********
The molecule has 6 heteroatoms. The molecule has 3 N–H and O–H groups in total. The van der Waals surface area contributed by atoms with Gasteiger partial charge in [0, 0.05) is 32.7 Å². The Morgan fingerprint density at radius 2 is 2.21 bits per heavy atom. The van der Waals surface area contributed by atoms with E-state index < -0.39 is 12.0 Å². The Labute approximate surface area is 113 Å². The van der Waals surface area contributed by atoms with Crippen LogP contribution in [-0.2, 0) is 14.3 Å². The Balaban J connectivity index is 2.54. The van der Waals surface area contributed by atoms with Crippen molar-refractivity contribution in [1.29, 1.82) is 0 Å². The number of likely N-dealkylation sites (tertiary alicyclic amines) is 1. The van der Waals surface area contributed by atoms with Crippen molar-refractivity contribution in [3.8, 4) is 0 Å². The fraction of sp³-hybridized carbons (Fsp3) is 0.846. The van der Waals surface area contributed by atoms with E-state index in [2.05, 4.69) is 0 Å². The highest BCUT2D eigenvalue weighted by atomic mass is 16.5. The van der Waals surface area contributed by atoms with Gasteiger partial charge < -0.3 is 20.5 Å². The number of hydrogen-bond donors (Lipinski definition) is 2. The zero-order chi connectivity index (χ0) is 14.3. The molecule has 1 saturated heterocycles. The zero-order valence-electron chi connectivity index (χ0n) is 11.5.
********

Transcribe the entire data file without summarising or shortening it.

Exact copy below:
The molecule has 6 heteroatoms. The molecule has 3 N–H and O–H groups in total. The van der Waals surface area contributed by atoms with Gasteiger partial charge in [0, 0.05) is 32.7 Å². The Morgan fingerprint density at radius 2 is 2.21 bits per heavy atom. The van der Waals surface area contributed by atoms with E-state index < -0.39 is 12.0 Å². The Labute approximate surface area is 113 Å². The van der Waals surface area contributed by atoms with Crippen LogP contribution in [-0.2, 0) is 14.3 Å². The Balaban J connectivity index is 2.54. The van der Waals surface area contributed by atoms with Crippen molar-refractivity contribution in [1.29, 1.82) is 0 Å². The number of likely N-dealkylation sites (tertiary alicyclic amines) is 1. The van der Waals surface area contributed by atoms with Crippen molar-refractivity contribution in [3.8, 4) is 0 Å². The fraction of sp³-hybridized carbons (Fsp3) is 0.846. The van der Waals surface area contributed by atoms with E-state index in [2.05, 4.69) is 0 Å². The highest BCUT2D eigenvalue weighted by atomic mass is 16.5. The van der Waals surface area contributed by atoms with Gasteiger partial charge < -0.3 is 20.5 Å². The number of hydrogen-bond donors (Lipinski definition) is 2. The zero-order chi connectivity index (χ0) is 14.3. The molecule has 1 saturated heterocycles. The zero-order valence-electron chi connectivity index (χ0n) is 11.5.